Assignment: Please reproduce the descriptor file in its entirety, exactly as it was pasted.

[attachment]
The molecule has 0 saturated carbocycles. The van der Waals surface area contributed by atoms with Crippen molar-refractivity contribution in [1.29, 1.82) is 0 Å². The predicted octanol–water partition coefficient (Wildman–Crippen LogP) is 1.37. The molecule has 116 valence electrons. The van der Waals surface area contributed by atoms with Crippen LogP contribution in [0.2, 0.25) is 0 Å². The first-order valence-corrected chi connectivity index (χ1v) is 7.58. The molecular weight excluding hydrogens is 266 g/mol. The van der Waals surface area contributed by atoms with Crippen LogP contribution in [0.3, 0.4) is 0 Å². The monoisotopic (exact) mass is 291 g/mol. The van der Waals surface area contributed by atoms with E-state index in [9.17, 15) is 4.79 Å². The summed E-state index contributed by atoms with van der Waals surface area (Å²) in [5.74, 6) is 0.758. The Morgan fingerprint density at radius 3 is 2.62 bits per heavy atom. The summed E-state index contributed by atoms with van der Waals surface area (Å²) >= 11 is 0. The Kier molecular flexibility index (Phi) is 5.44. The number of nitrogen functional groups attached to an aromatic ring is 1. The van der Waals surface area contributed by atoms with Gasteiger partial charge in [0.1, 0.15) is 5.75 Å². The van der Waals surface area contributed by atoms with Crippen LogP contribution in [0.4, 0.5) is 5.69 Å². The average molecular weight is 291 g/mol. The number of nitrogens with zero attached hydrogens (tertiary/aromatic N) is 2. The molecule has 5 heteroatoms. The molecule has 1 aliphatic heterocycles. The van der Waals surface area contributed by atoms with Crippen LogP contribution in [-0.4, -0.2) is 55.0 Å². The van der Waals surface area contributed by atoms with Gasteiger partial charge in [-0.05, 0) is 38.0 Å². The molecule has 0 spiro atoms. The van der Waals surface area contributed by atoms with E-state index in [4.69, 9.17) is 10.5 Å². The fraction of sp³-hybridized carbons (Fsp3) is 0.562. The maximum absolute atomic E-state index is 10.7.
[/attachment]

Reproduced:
The molecule has 0 saturated carbocycles. The van der Waals surface area contributed by atoms with Crippen molar-refractivity contribution in [1.29, 1.82) is 0 Å². The predicted octanol–water partition coefficient (Wildman–Crippen LogP) is 1.37. The molecule has 116 valence electrons. The van der Waals surface area contributed by atoms with Crippen LogP contribution in [0.2, 0.25) is 0 Å². The first-order valence-corrected chi connectivity index (χ1v) is 7.58. The molecular weight excluding hydrogens is 266 g/mol. The van der Waals surface area contributed by atoms with Crippen LogP contribution in [0.3, 0.4) is 0 Å². The monoisotopic (exact) mass is 291 g/mol. The van der Waals surface area contributed by atoms with E-state index in [9.17, 15) is 4.79 Å². The summed E-state index contributed by atoms with van der Waals surface area (Å²) in [5.74, 6) is 0.758. The Morgan fingerprint density at radius 3 is 2.62 bits per heavy atom. The summed E-state index contributed by atoms with van der Waals surface area (Å²) >= 11 is 0. The Kier molecular flexibility index (Phi) is 5.44. The number of nitrogen functional groups attached to an aromatic ring is 1. The van der Waals surface area contributed by atoms with Gasteiger partial charge in [0.1, 0.15) is 5.75 Å². The van der Waals surface area contributed by atoms with Crippen LogP contribution in [0.4, 0.5) is 5.69 Å². The average molecular weight is 291 g/mol. The number of nitrogens with zero attached hydrogens (tertiary/aromatic N) is 2. The molecule has 5 heteroatoms. The molecule has 1 aliphatic heterocycles. The van der Waals surface area contributed by atoms with Crippen LogP contribution in [-0.4, -0.2) is 55.0 Å². The van der Waals surface area contributed by atoms with Gasteiger partial charge in [-0.05, 0) is 38.0 Å². The molecule has 0 spiro atoms. The van der Waals surface area contributed by atoms with E-state index in [4.69, 9.17) is 10.5 Å². The fraction of sp³-hybridized carbons (Fsp3) is 0.562. The maximum absolute atomic E-state index is 10.7.